RahXephon does NOT equal Evangelion

I am writing this post in the hope of ending a needless and futile debate. I’m writing it knowing that I’m talking about the anime community, and unnecessary and futile debates have been their bread and butter since Harmony Gold first licensed Super-Dimensional Fortress Macross.

But I’m writing it anyway because I feel like I’ve stepped around it several times, and now I’m going to step into it.

RahXephon is not anything like Evangelion.

The converse is true, but the RahXephon folks are my people. You Evangelion folks can stuff it.

That will be the only time I make fun of Evangelion fans, and I mean it with jest. If you want to know what my opinions of each series are, you can read them here and here.

The first time I ran into this debate was when I stumbled onto the ANN forums in the early 2000s. That was even before I watched Evangelion.

When I finally did watch Gainax’s masterwork, I completely disagreed. RahXephon was a superior show. It was hopeful, and the characters communicated and behaved like ordinary people. Or at least what I expected out of ordinary people in anime.

Evangelion ends with everyone suffering from mental breakdowns, a world full of goo and a message that nothing will ever get better.

I was one of those RahXephon > Evangelion people.

In 2019, shortly after I revived this blog from its long slumber, I started a project to watch Evangelion to write a series of posts about it. My goal then was to follow this up with watching RahXephon and show how it was a refutation of everything Eva held dear.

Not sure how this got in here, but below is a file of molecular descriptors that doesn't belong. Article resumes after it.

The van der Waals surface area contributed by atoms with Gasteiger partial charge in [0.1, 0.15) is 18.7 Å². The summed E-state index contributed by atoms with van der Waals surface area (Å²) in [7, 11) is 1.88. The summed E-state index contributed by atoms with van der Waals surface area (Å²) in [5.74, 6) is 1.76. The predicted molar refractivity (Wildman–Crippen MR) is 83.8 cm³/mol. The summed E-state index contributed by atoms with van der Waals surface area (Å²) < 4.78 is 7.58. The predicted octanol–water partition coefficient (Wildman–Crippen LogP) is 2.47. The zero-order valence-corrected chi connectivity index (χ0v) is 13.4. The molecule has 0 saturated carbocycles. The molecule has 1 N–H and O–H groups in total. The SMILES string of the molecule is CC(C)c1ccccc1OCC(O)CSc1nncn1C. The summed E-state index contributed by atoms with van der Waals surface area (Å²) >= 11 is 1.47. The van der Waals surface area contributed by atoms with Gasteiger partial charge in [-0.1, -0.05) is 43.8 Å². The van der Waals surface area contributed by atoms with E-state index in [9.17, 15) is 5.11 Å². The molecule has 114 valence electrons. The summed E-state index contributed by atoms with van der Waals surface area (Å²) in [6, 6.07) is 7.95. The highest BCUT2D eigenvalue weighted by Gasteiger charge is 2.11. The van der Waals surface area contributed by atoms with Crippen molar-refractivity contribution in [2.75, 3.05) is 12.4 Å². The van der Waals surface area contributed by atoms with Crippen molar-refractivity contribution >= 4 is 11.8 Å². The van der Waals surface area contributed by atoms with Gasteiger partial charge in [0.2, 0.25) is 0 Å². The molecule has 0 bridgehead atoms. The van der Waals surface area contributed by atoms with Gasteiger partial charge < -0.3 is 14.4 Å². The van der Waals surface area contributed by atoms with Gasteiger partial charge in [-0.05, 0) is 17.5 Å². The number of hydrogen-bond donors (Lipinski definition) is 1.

I was going to prove that RahXephon was the Carl Rogers to Eva’s Albert Bandura.

When I watched RahXephon, I discovered I was completely wrong. It had as much to do with Evangelion as 08th MS Team has to do with Mazinger Z. Sure, they have robots in them, but everything else is different.

This post is my attempt to put all of my thoughts into one place and show how the two shows are entirely different and should be treated as such.

But to do that, I have to define some terms that I made up.

Structure and story

I will admit, not for the first time, I am not a literary or film expert. I am sure, somewhere out in the ether, there are actual terms for what I will describe, but for now, I’m just going to call them story and structure. 

Structure is perhaps the easier of the two terms to talk about. It is most easily understood as the shell that the story is put into. For instance, if you watch an episode of Law and Order, you know certain things will happen and will happen in this order. 

  1. Someone will find a body.
  2. The police will investigate and likely will find one or two suspects. 
  3. Somewhere between the first and second commercial break, the police will arrest someone. 
  4. The prosecutors will be introduced to the case.
  5. They will need to deal with some social or legal issue in the course of prosecuting the case.
  6. The jury will return a verdict.